Brown out; Cooper becomes a leading man

CNN believes it has seen the future and it’s Anderson Cooper.

Cabler has announced that “NewsNight” anchor Aaron Brown will leave the network, his show replaced at 10 p.m. by a two-hour version of “Anderson Cooper 360.”

Cooper was added to “NewsNight” a month ago in a bid to capitalize on his media darling status in the wake of Hurricane Katrina. At the time, CNN/U.S. president Jonathan Klein described the Brown-Cooper duo as “fire and ice.”

But that pairing got mixed reviews and didn’t hold the huge audiences that flocked to the net during its hurricane coverage in September. CNN execs had been considering putting Cooper at the sole helm of the timeslot, but that meant the likely departure of Brown, who spent a number of years as the face of CNN after he anchored its 9/11 coverage his first day on the job.

Over the past few weeks, Klein and Brown have discussed various other roles at the net, but those talks ended at an impasse.

With an average of 813,000 viewers, Brown was hardly CNN’s weakest link, but he lost viewers from his “Larry King Live” lead-in, and CNN believed Cooper has more potential to build a following at 10 p.m.

“Anderson brings passion, energy and informality that audiences of all ages find refreshing,” Klein said. “He’s easy to like and easy to watch.”

The shift of Cooper to 10 p.m. caused a broad ripple across CNN’s schedule. Wolf Blitzer’s “The Situation Room” will take over Cooper’s 7 p.m. timeslot, airing from 4-6 p.m. and then again at 7 p.m.

Kyra Phillips’ “Live From” will extend one hour, airing from 1-4 p.m. starting Monday.

That means CNN’s afternoon schedule will move from “Live From” to “The Situation Room” to “Lou Dobbs Tonight” and back to “The Situation Room” before moving on to “Paula Zahn Now.”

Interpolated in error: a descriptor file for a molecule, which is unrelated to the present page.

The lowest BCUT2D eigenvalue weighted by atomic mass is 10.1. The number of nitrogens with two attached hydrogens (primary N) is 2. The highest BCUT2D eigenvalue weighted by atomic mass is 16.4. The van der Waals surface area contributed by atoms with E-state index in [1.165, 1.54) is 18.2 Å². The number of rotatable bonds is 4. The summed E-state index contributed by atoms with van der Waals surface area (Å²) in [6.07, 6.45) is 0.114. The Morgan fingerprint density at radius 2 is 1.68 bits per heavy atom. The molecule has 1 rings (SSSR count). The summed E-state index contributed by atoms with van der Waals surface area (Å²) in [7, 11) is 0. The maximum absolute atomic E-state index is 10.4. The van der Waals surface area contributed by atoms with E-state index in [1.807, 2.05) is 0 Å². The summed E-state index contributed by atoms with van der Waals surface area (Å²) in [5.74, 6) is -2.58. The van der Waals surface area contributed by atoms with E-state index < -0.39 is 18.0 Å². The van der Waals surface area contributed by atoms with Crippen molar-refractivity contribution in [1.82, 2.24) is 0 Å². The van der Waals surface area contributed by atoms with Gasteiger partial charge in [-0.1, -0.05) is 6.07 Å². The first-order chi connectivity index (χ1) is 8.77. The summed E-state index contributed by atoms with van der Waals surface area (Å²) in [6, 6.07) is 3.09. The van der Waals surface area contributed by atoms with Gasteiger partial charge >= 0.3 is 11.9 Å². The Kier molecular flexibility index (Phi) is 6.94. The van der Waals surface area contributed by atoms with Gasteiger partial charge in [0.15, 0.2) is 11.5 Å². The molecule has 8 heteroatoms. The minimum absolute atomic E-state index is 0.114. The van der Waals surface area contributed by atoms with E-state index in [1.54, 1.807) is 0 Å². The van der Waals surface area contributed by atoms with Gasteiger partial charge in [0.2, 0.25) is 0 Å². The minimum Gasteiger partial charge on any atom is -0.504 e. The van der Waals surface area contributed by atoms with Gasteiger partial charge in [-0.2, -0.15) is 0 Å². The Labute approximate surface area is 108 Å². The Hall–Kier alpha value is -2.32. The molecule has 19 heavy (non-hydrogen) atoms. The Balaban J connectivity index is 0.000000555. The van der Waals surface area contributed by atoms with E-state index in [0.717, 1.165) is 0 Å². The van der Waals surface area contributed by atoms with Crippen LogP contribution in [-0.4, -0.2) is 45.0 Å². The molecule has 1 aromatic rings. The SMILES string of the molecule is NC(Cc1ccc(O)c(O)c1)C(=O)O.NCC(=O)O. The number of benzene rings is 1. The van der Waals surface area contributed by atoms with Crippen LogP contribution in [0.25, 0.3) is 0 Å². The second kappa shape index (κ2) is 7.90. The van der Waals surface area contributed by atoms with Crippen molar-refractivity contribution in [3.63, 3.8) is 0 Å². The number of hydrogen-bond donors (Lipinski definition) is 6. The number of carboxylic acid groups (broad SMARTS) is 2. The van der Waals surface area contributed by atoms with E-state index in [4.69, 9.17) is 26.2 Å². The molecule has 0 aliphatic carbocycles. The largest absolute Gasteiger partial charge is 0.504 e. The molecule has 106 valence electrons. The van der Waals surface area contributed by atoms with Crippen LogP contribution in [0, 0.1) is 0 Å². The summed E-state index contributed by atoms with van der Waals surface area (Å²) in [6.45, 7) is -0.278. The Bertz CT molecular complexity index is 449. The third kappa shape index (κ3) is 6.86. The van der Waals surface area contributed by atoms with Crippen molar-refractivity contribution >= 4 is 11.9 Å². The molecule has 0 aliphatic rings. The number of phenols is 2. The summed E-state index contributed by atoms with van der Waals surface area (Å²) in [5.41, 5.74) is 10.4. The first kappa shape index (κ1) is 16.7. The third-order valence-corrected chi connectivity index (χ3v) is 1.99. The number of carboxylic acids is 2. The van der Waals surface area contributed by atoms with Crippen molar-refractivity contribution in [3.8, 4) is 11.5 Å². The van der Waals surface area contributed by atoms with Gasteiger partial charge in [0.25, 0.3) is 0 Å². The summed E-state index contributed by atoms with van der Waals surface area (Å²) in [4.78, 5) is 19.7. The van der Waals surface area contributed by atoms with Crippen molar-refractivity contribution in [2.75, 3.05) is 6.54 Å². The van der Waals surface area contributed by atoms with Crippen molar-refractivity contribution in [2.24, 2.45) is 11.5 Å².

A rebroadcast of Dobbs, once seen at 11p.m. on the East Coast and 9 p.m. on the West, has been bumped to 1 a.m. on the West Coast due to the permanent addition of regular, live programming at 11p.m. Eastern.

Klein said the shuffle is part of a broad strategy to build the network around fewer, longer shows with more recognized brands: “American Morning,” “The Situation Room” and now a later version of “Anderson Cooper 360.” All three of those shows have undergone big changes since Klein took the helm of CNN/U.S. in November 2004, but none of them crack the top 10 cable news shows dominated by Fox News Channel.

While some shows have had gains, they make few inroads against Fox, which has solidified its place as the top cable news net. Cooper has averaged 713,000 viewers at 7 p.m. over the course of 2004, compared with 1.5 million for “The Fox Report With Shepard Smith.” At 10 p.m., Brown’s average of 842,000 trailed “On the Record With Greta Van Susteren” with nearly 1.8 million viewers.

It was just a few years ago that Brown was considered the net’s rising star. In addition to anchoring CNN’s live coverage of 9/11, the former ABC News correspondent went on to anchor the net’s coverage of the midterm elections in 2002 and the explosion of space shuttle Columbia.

But post-9/11 marked a period of dramatic growth at Fox News Channel, which built a primetime audience on hugely rated opinion shows such as “The O’Reilly Factor” (2.7 million viewers) and “Hannity & Colmes” (1.8 million). Fox hasn’t tinkered with its primetime schedule since 2002, when Greta Van Susteren left CNN for Fox.

CNN’s Klein said he’s trying to rebuild the net on a different model. “This year is about laying a foundation of editorial excellence and energetic packaging, and we are beginning to see the fruits of that,” he said.

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